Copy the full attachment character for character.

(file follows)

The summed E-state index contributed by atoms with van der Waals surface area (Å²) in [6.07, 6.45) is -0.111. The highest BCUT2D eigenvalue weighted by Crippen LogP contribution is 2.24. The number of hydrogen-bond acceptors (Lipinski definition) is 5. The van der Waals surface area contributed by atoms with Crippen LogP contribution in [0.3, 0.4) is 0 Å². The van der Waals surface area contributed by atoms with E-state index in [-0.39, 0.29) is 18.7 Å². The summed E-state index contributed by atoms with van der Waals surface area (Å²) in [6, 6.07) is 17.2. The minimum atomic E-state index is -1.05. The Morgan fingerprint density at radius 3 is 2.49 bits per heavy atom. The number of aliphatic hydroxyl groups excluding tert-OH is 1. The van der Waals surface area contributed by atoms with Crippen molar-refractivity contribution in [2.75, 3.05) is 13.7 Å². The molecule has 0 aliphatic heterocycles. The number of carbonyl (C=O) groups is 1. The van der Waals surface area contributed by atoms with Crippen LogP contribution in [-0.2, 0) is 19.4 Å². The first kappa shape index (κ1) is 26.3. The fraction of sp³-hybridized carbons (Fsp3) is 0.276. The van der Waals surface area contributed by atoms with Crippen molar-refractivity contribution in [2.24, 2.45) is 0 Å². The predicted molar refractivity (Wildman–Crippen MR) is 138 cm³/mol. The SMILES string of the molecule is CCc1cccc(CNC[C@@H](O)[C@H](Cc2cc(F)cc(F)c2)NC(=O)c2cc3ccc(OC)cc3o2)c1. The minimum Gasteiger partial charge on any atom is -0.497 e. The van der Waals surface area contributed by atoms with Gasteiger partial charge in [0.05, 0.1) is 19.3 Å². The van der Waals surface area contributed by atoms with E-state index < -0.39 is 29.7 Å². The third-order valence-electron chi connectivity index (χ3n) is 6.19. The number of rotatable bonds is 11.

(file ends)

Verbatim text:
The summed E-state index contributed by atoms with van der Waals surface area (Å²) in [6.07, 6.45) is -0.111. The highest BCUT2D eigenvalue weighted by Crippen LogP contribution is 2.24. The number of hydrogen-bond acceptors (Lipinski definition) is 5. The van der Waals surface area contributed by atoms with Crippen LogP contribution in [0.3, 0.4) is 0 Å². The van der Waals surface area contributed by atoms with E-state index in [-0.39, 0.29) is 18.7 Å². The summed E-state index contributed by atoms with van der Waals surface area (Å²) in [6, 6.07) is 17.2. The minimum atomic E-state index is -1.05. The Morgan fingerprint density at radius 3 is 2.49 bits per heavy atom. The number of aliphatic hydroxyl groups excluding tert-OH is 1. The van der Waals surface area contributed by atoms with Crippen molar-refractivity contribution in [2.75, 3.05) is 13.7 Å². The molecule has 0 aliphatic heterocycles. The number of carbonyl (C=O) groups is 1. The van der Waals surface area contributed by atoms with Crippen LogP contribution in [-0.2, 0) is 19.4 Å². The first kappa shape index (κ1) is 26.3. The fraction of sp³-hybridized carbons (Fsp3) is 0.276. The van der Waals surface area contributed by atoms with Crippen molar-refractivity contribution in [2.24, 2.45) is 0 Å². The predicted molar refractivity (Wildman–Crippen MR) is 138 cm³/mol. The SMILES string of the molecule is CCc1cccc(CNC[C@@H](O)[C@H](Cc2cc(F)cc(F)c2)NC(=O)c2cc3ccc(OC)cc3o2)c1. The minimum Gasteiger partial charge on any atom is -0.497 e. The van der Waals surface area contributed by atoms with Gasteiger partial charge in [0.05, 0.1) is 19.3 Å². The van der Waals surface area contributed by atoms with E-state index < -0.39 is 29.7 Å². The third-order valence-electron chi connectivity index (χ3n) is 6.19. The number of rotatable bonds is 11.